During these "over stock emergencies" everybody in the warehouse is trying to contact as many agencies as we can to come and get some bananas. I think that in one day we distributed 7 pallets of bananas, which is a huge feat. Each pallet is over 2000 pounds, so that is somewhere near 14000 pounds of expiring bananas that we got rid of. Now what happened to the other 13 pallets of bananas? Well if they went bad, then we have to send them to the dump. There is just no way around it. We tried our best to deal with this major stock issue, and now we have to get rid of the cooked bananas. I saw this as a major issue when I worked at Harvest, so I started a composting program to at least divert some waste away from the landfill. We ended composting 6 pallets of bananas and the rest had to go to the dump. The compost was taken by Samborski Garden Supply who has donated compost bins to Harvest as well as them picking up compost at Harvest instead of Harvest having to deliver the compost.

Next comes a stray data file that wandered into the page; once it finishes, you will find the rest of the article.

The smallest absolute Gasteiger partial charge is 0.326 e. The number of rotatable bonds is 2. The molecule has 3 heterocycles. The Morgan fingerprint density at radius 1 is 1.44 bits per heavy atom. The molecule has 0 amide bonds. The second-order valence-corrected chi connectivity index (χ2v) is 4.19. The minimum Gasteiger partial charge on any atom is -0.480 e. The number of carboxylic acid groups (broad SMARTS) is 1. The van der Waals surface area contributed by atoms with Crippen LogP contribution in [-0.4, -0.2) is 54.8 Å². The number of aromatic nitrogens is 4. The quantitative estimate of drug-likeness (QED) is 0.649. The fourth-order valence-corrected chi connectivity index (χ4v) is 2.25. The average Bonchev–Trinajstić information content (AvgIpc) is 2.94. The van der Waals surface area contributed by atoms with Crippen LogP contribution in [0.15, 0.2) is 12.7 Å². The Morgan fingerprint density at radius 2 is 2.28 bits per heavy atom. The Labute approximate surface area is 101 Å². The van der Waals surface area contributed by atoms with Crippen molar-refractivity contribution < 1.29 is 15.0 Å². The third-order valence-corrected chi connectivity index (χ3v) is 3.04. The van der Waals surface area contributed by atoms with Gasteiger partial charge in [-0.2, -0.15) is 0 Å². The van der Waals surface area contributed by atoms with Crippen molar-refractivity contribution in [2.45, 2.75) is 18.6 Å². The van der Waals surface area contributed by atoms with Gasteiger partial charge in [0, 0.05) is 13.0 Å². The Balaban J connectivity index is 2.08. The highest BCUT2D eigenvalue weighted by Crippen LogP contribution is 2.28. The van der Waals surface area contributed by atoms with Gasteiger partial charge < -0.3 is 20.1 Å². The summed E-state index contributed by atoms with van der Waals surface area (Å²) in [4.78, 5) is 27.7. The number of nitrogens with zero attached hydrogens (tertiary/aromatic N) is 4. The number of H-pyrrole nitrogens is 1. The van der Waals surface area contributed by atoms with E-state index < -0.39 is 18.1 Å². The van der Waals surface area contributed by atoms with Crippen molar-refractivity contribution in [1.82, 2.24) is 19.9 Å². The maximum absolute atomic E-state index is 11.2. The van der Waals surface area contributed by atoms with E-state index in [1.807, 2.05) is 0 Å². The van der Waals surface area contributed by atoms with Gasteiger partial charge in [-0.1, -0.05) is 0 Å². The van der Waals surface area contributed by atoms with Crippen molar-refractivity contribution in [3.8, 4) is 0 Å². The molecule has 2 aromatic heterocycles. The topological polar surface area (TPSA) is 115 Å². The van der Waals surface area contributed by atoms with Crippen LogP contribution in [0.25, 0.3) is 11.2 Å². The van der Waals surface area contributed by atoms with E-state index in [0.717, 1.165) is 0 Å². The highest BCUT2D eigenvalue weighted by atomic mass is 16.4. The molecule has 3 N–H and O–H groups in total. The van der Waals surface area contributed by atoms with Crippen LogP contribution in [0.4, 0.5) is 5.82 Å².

So because of these issues, sometimes a food bank will get grapes on Monday and another food bank will receive sour cream on Friday. That is just the way dealing with the type of stock we receive with is. So yes some food banks could have not received pork on Monday or Tuesday, but then suddenly on Wednesday we receive 24, 3000 lb pallets of pork and then we have to deal with storage issues. You can guarantee that if we got the pork early enough that day that I will go above and beyond to add pork to the orders that day.